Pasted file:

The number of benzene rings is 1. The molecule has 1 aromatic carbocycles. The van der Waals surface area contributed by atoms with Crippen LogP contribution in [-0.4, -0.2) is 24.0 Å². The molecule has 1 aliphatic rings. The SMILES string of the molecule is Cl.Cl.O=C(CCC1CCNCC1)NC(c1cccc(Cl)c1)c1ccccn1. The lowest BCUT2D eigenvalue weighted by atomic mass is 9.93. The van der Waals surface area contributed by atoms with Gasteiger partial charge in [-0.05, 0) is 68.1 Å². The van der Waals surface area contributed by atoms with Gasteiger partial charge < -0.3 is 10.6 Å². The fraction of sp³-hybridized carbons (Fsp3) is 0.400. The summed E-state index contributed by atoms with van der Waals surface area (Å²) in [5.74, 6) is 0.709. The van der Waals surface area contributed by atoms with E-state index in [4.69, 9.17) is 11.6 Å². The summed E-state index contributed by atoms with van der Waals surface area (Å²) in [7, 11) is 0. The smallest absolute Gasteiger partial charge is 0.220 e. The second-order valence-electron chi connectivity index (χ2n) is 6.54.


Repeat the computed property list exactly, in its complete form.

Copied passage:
The number of benzene rings is 1. The molecule has 1 aromatic carbocycles. The van der Waals surface area contributed by atoms with Crippen LogP contribution in [-0.4, -0.2) is 24.0 Å². The molecule has 1 aliphatic rings. The SMILES string of the molecule is Cl.Cl.O=C(CCC1CCNCC1)NC(c1cccc(Cl)c1)c1ccccn1. The lowest BCUT2D eigenvalue weighted by atomic mass is 9.93. The van der Waals surface area contributed by atoms with Gasteiger partial charge in [-0.05, 0) is 68.1 Å². The van der Waals surface area contributed by atoms with Gasteiger partial charge < -0.3 is 10.6 Å². The fraction of sp³-hybridized carbons (Fsp3) is 0.400. The summed E-state index contributed by atoms with van der Waals surface area (Å²) in [5.74, 6) is 0.709. The van der Waals surface area contributed by atoms with E-state index in [4.69, 9.17) is 11.6 Å². The summed E-state index contributed by atoms with van der Waals surface area (Å²) in [7, 11) is 0. The smallest absolute Gasteiger partial charge is 0.220 e. The second-order valence-electron chi connectivity index (χ2n) is 6.54.